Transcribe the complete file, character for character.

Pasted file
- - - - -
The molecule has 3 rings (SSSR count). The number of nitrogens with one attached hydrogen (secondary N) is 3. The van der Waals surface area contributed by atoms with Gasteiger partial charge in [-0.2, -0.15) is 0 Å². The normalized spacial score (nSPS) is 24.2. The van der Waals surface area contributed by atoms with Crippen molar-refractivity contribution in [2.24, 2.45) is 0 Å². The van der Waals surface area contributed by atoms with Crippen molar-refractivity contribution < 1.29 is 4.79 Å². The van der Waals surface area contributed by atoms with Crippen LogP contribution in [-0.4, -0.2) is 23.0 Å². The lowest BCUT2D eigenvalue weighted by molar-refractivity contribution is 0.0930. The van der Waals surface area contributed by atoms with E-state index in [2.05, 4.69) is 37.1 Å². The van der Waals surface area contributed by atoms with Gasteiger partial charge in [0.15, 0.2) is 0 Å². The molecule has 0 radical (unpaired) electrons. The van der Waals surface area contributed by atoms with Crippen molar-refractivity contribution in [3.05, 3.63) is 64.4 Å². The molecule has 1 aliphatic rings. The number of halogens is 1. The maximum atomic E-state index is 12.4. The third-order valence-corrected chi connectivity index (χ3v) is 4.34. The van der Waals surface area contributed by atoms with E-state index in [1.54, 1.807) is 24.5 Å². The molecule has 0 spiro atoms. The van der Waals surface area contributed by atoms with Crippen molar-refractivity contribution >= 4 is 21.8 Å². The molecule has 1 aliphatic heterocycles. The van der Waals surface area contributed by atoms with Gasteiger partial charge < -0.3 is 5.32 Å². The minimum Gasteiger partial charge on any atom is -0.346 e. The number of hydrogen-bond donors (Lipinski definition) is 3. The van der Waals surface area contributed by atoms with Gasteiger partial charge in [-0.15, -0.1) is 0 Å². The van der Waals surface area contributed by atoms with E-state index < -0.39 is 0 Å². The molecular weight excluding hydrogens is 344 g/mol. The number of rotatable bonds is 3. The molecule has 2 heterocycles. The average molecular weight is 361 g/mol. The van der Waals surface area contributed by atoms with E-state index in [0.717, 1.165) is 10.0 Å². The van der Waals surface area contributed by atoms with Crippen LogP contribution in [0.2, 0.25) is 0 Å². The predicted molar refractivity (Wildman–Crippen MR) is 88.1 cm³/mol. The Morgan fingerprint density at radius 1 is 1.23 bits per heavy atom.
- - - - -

The molecule has 3 rings (SSSR count). The number of nitrogens with one attached hydrogen (secondary N) is 3. The van der Waals surface area contributed by atoms with Gasteiger partial charge in [-0.2, -0.15) is 0 Å². The normalized spacial score (nSPS) is 24.2. The van der Waals surface area contributed by atoms with Crippen molar-refractivity contribution in [2.24, 2.45) is 0 Å². The van der Waals surface area contributed by atoms with Crippen molar-refractivity contribution < 1.29 is 4.79 Å². The van der Waals surface area contributed by atoms with Crippen LogP contribution in [-0.4, -0.2) is 23.0 Å². The lowest BCUT2D eigenvalue weighted by molar-refractivity contribution is 0.0930. The van der Waals surface area contributed by atoms with E-state index in [2.05, 4.69) is 37.1 Å². The van der Waals surface area contributed by atoms with Gasteiger partial charge in [0.15, 0.2) is 0 Å². The molecule has 0 radical (unpaired) electrons. The van der Waals surface area contributed by atoms with Crippen molar-refractivity contribution in [3.05, 3.63) is 64.4 Å². The molecule has 1 aliphatic rings. The number of halogens is 1. The maximum atomic E-state index is 12.4. The third-order valence-corrected chi connectivity index (χ3v) is 4.34. The van der Waals surface area contributed by atoms with E-state index in [1.54, 1.807) is 24.5 Å². The molecule has 0 spiro atoms. The van der Waals surface area contributed by atoms with Crippen molar-refractivity contribution >= 4 is 21.8 Å². The molecule has 1 aliphatic heterocycles. The van der Waals surface area contributed by atoms with Gasteiger partial charge < -0.3 is 5.32 Å². The minimum Gasteiger partial charge on any atom is -0.346 e. The number of hydrogen-bond donors (Lipinski definition) is 3. The van der Waals surface area contributed by atoms with Gasteiger partial charge in [-0.15, -0.1) is 0 Å². The van der Waals surface area contributed by atoms with E-state index < -0.39 is 0 Å². The molecular weight excluding hydrogens is 344 g/mol. The number of rotatable bonds is 3. The molecule has 2 heterocycles. The average molecular weight is 361 g/mol. The van der Waals surface area contributed by atoms with E-state index in [0.717, 1.165) is 10.0 Å². The van der Waals surface area contributed by atoms with Crippen LogP contribution in [0.2, 0.25) is 0 Å². The predicted molar refractivity (Wildman–Crippen MR) is 88.1 cm³/mol. The Morgan fingerprint density at radius 1 is 1.23 bits per heavy atom.